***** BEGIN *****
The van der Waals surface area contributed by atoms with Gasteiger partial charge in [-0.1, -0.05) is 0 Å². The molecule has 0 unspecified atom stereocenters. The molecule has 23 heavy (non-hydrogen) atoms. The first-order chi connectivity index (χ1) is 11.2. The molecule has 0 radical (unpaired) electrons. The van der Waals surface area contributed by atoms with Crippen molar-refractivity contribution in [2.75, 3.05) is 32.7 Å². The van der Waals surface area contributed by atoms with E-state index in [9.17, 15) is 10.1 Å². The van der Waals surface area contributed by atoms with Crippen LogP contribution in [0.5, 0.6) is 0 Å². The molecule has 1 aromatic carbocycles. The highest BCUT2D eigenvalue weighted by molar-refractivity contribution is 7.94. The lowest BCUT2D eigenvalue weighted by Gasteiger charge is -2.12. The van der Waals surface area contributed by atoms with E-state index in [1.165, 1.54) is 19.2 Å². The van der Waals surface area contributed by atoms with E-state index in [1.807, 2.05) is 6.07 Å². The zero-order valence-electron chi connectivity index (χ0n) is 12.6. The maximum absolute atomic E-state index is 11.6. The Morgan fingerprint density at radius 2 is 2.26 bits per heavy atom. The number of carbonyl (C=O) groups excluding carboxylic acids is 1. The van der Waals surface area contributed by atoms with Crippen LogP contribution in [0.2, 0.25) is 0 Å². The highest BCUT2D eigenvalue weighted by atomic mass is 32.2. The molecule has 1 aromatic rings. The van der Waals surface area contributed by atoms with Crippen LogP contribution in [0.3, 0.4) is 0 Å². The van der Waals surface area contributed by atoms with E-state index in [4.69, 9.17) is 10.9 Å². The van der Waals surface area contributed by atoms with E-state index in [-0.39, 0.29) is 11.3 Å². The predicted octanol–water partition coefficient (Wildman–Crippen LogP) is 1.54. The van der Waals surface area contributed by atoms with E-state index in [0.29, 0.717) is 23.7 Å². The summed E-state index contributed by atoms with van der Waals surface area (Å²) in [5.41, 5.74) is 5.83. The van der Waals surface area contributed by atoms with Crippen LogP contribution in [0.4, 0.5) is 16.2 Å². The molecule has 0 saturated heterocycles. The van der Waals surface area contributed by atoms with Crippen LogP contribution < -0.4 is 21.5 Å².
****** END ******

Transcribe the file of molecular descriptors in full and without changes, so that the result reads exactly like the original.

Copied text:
The van der Waals surface area contributed by atoms with Gasteiger partial charge in [-0.1, -0.05) is 0 Å². The molecule has 0 unspecified atom stereocenters. The molecule has 23 heavy (non-hydrogen) atoms. The first-order chi connectivity index (χ1) is 11.2. The molecule has 0 radical (unpaired) electrons. The van der Waals surface area contributed by atoms with Crippen molar-refractivity contribution in [2.75, 3.05) is 32.7 Å². The van der Waals surface area contributed by atoms with E-state index in [9.17, 15) is 10.1 Å². The van der Waals surface area contributed by atoms with Crippen LogP contribution in [0.5, 0.6) is 0 Å². The molecule has 1 aromatic carbocycles. The highest BCUT2D eigenvalue weighted by molar-refractivity contribution is 7.94. The lowest BCUT2D eigenvalue weighted by Gasteiger charge is -2.12. The van der Waals surface area contributed by atoms with E-state index in [1.165, 1.54) is 19.2 Å². The van der Waals surface area contributed by atoms with E-state index in [1.807, 2.05) is 6.07 Å². The zero-order valence-electron chi connectivity index (χ0n) is 12.6. The maximum absolute atomic E-state index is 11.6. The Morgan fingerprint density at radius 2 is 2.26 bits per heavy atom. The number of carbonyl (C=O) groups excluding carboxylic acids is 1. The van der Waals surface area contributed by atoms with Crippen LogP contribution in [0.2, 0.25) is 0 Å². The highest BCUT2D eigenvalue weighted by atomic mass is 32.2. The molecule has 1 aromatic rings. The van der Waals surface area contributed by atoms with Crippen LogP contribution in [0.3, 0.4) is 0 Å². The van der Waals surface area contributed by atoms with E-state index in [4.69, 9.17) is 10.9 Å². The van der Waals surface area contributed by atoms with E-state index in [-0.39, 0.29) is 11.3 Å². The predicted octanol–water partition coefficient (Wildman–Crippen LogP) is 1.54. The van der Waals surface area contributed by atoms with E-state index in [0.29, 0.717) is 23.7 Å². The summed E-state index contributed by atoms with van der Waals surface area (Å²) in [5.41, 5.74) is 5.83. The van der Waals surface area contributed by atoms with Crippen LogP contribution in [0.4, 0.5) is 16.2 Å². The molecule has 0 saturated heterocycles. The van der Waals surface area contributed by atoms with Crippen LogP contribution < -0.4 is 21.5 Å².